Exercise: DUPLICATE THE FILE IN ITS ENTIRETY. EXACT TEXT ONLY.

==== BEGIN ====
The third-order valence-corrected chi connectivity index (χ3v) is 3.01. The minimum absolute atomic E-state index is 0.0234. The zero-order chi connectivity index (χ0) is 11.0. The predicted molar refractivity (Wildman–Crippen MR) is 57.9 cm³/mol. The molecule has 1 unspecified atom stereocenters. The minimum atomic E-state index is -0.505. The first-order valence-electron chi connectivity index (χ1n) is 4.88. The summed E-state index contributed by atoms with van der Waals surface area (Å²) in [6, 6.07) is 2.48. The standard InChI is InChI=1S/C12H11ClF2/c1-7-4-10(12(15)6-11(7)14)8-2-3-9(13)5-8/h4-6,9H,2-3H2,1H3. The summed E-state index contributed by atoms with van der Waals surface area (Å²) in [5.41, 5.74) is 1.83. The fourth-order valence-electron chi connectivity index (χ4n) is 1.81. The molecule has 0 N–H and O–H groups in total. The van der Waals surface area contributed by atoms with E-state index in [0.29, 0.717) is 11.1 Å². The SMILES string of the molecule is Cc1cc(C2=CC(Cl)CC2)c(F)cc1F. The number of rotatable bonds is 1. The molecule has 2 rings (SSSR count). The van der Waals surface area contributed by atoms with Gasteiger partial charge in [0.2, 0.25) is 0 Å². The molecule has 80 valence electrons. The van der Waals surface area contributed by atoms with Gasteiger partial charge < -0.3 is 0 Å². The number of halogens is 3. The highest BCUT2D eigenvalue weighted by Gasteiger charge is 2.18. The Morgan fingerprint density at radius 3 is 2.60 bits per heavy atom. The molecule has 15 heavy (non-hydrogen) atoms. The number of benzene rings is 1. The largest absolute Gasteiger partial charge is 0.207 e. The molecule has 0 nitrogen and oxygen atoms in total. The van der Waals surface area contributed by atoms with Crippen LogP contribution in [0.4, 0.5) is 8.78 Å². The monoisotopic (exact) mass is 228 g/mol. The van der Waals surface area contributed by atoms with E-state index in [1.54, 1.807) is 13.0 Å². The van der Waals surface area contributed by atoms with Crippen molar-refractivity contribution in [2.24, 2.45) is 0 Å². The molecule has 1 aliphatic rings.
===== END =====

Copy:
The third-order valence-corrected chi connectivity index (χ3v) is 3.01. The minimum absolute atomic E-state index is 0.0234. The zero-order chi connectivity index (χ0) is 11.0. The predicted molar refractivity (Wildman–Crippen MR) is 57.9 cm³/mol. The molecule has 1 unspecified atom stereocenters. The minimum atomic E-state index is -0.505. The first-order valence-electron chi connectivity index (χ1n) is 4.88. The summed E-state index contributed by atoms with van der Waals surface area (Å²) in [6, 6.07) is 2.48. The standard InChI is InChI=1S/C12H11ClF2/c1-7-4-10(12(15)6-11(7)14)8-2-3-9(13)5-8/h4-6,9H,2-3H2,1H3. The summed E-state index contributed by atoms with van der Waals surface area (Å²) in [5.41, 5.74) is 1.83. The fourth-order valence-electron chi connectivity index (χ4n) is 1.81. The molecule has 0 N–H and O–H groups in total. The van der Waals surface area contributed by atoms with E-state index in [0.29, 0.717) is 11.1 Å². The SMILES string of the molecule is Cc1cc(C2=CC(Cl)CC2)c(F)cc1F. The number of rotatable bonds is 1. The molecule has 2 rings (SSSR count). The van der Waals surface area contributed by atoms with Gasteiger partial charge in [0.2, 0.25) is 0 Å². The molecule has 80 valence electrons. The van der Waals surface area contributed by atoms with Gasteiger partial charge < -0.3 is 0 Å². The number of halogens is 3. The highest BCUT2D eigenvalue weighted by Gasteiger charge is 2.18. The Morgan fingerprint density at radius 3 is 2.60 bits per heavy atom. The molecule has 15 heavy (non-hydrogen) atoms. The number of benzene rings is 1. The largest absolute Gasteiger partial charge is 0.207 e. The molecule has 0 nitrogen and oxygen atoms in total. The van der Waals surface area contributed by atoms with Crippen LogP contribution in [0.4, 0.5) is 8.78 Å². The monoisotopic (exact) mass is 228 g/mol. The van der Waals surface area contributed by atoms with E-state index in [1.54, 1.807) is 13.0 Å². The van der Waals surface area contributed by atoms with Crippen molar-refractivity contribution in [2.24, 2.45) is 0 Å². The molecule has 1 aliphatic rings.